The first beverage up was Champagne, as it’s very unique from most wines. Now, I love Champagne. I always have a bottle on me since life is a celebration! So, I enjoyed learning about Champagne from the French region. My favorite fact about Champagne was that it was created by accident and was once regarded as the result of careless wine-making. During cold years in France the fermentation process of wine actually stopped in the winter. When the warmer months came around the fermentation process started again, creating excess carbonation. It took a while for Champagne to become the icon of luxury that it has today. Champagne is a luxury item for a reason now as the process is rather complicated and involves careful rotation of the bottles, often by hand, and a freezing of the neck to remove sediment. Thierry also had some great information on how Champagne can be dry or sweet, the types of grapes, Chardonnay, Pinot noir and Pinot meunier, that go into the process and the deciding factor between vintage and non.
As we learned about Champagne we shared two whole bottles between the 11 of us, because according to Thierry you can’t let Champagne go to waste, so you must finish the bottle. Hey, I wasn’t complaining!
After Champagne we moved on to the wine tasting with our whites and reds.
How to Taste Wine
I swirl wine to look cool, I thought that’s how you did it, but there is an art to tasting the wine that Thierry taught us and the key is to not swirl your wine, yet. Smell: This is done in two phases. First, before you swirl to get the initial aroma. Second, after you swirl. Swirling causes a chemical reaction to take place and you get an entirely new aroma. The wine we smelled went from mineral to citrus or earthy to meaty with the simple swirl. Look: Also done in two stages. First tilt your glass toward light, without swirling, to assess the color. I thought there was only red and white, but a helpful chart provided showed that there were dozens of shades. This determines different flavors, such as body and the age of your wine. Second swirl the glass and look for the legs. If they’re slow to drip down you have a thick wine with a higher amount of tannins. Taste: This one is the easy part. Simply taste the wine and assess where on your tongue it lands and how long the flavor lingers in your mouth. This determines acidity and body.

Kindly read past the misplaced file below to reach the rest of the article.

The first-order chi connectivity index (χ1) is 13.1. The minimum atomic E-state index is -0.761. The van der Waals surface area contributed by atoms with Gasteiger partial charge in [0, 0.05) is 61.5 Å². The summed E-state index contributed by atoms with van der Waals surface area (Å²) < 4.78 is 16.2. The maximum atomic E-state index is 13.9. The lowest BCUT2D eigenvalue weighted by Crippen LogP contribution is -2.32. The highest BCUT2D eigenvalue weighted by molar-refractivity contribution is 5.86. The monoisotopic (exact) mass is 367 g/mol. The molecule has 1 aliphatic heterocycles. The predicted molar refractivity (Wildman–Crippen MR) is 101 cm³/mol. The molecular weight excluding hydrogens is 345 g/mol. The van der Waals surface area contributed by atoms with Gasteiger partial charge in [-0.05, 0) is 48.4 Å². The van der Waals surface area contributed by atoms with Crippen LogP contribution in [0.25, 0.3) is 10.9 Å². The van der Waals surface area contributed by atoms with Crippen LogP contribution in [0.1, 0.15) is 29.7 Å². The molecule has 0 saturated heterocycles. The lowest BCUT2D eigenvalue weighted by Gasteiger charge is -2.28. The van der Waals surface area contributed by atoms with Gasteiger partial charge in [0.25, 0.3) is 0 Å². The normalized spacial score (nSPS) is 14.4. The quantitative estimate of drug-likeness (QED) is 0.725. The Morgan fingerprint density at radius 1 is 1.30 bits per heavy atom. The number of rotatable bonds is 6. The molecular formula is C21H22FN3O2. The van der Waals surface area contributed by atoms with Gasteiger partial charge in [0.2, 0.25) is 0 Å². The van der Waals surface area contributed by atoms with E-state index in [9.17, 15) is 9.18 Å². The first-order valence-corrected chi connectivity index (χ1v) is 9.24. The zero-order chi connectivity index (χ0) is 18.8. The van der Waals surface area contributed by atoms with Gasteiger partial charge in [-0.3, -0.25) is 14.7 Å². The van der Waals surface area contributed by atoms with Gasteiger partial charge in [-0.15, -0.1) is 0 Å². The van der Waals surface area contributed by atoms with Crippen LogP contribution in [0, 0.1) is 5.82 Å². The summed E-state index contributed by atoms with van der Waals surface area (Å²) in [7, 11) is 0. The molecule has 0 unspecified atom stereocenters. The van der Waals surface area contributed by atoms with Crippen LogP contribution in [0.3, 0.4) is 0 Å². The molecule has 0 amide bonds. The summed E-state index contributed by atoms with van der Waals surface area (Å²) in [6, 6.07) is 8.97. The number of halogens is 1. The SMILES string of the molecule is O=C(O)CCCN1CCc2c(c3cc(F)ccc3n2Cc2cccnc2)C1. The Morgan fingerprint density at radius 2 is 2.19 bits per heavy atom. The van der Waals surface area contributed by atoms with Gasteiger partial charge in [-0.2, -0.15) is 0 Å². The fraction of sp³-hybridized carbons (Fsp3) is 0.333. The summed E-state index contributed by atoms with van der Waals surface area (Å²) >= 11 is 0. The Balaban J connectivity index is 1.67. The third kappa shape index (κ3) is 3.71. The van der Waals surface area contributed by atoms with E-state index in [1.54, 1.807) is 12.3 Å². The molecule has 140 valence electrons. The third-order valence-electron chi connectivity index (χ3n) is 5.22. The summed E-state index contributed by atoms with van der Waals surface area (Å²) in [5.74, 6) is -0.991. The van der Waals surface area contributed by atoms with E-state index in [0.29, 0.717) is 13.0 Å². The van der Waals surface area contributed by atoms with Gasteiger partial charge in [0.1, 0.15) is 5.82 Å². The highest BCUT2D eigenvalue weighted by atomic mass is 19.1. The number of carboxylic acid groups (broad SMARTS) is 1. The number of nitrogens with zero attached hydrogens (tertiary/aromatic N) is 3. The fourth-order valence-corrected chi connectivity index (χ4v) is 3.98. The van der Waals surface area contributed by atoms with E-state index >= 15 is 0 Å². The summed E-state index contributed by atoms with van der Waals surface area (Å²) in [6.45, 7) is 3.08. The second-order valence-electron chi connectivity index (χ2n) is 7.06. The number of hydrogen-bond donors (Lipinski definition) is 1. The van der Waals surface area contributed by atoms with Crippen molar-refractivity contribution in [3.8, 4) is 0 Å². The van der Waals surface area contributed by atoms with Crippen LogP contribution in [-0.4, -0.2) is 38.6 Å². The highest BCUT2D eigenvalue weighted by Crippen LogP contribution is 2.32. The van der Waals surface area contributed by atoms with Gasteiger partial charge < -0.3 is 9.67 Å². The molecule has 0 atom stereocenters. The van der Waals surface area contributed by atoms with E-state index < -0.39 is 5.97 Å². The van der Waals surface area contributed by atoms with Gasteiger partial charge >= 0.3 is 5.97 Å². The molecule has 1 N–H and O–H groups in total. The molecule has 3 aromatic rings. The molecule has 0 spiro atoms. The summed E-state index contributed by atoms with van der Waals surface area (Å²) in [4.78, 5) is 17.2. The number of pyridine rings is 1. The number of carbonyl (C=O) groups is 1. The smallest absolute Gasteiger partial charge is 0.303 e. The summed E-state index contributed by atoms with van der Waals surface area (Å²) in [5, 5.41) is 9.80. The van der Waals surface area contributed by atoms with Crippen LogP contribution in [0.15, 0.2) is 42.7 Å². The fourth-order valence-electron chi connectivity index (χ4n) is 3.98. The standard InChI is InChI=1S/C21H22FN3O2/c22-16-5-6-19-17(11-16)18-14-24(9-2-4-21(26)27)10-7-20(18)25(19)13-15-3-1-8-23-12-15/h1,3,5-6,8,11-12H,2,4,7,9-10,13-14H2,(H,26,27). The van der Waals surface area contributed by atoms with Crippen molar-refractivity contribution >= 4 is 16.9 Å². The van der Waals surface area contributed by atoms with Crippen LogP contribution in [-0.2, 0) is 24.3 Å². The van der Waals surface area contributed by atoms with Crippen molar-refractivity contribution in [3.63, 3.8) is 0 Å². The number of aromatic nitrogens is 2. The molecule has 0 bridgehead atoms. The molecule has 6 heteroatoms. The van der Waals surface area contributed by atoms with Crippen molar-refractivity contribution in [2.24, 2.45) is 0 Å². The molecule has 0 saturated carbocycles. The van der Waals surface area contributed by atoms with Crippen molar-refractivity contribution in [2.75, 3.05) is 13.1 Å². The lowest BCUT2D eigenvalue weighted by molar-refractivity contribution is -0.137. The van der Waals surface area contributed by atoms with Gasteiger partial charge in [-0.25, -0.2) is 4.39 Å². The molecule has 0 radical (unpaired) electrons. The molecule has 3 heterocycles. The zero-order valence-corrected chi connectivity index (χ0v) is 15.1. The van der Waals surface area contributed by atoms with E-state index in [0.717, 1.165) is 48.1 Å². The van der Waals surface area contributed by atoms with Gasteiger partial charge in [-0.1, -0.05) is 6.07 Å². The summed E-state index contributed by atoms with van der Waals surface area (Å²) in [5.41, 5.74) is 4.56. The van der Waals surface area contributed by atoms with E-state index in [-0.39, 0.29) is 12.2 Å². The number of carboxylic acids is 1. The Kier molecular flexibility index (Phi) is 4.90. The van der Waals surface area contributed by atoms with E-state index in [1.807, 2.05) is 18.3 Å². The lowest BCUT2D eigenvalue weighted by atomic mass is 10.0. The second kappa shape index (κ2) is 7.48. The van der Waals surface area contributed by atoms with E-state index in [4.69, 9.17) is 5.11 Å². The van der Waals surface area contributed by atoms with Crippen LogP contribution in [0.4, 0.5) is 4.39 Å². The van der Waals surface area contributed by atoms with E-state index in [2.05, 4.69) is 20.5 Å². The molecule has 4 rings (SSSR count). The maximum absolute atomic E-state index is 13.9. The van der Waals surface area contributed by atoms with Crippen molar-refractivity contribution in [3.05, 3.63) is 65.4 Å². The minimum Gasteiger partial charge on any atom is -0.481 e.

We got to put the tasting process we learned to test as we continued down the list of wines. When doing a proper wine tasting you always start with the lightest and cleanest and move to the darkest and heaviest. So we started with Loire Valley white. The Loire Valley is mostly known for the red wines, but we tasted one of their unique whites. The white we tasted was on the dryer side and had aromas of mineral and citrus. The Bourgogne White was my favorite white, I even purchased a bottle. This wine was well balanced and contained a smooth butter taste from meloactic fermentation. The three reds we tasted boasted prime examples of the three factors that go into the pallet of red wine, tannins, acidity and bitterness. Most wines tend to find a balance between the three, but we tried a wine that was stronger in each area and learned what was involved to gain these characteristics. My favorite was the red from Bordeaux, which had strong tannins giving it a firmer structure with dark berry flavors.
We were given time between each wine to enjoy and savor the flavor. A Wine Tasting in Paris includes a bread basket, but also offers cheese and charcuterie plate at an additional cost. While we were enjoying our wine Thierry continued his presentation about each wine. He discussed pairings and characteristics of each. He also went into much more detail about the regions and the AOC guidelines. This is when he handed out bottles of concentrated aroma. We all had to guess the different smells. They ranged from jalapeño to grapefruit to meat. That’s right, flesh is a wine aroma!
This experience is a fantastic way to spend an evening in Paris for wine lovers. Ideal for couples or groups of friends Thierry was very accommodating and knowledgable and can handle any request or group. He lingered at the end for us to purchase wine and chat. All wines were very reasonably priced under 25 Euro. I was happy with the selection of wine and the knowledge shared by our gracious host. This comes highly recommended.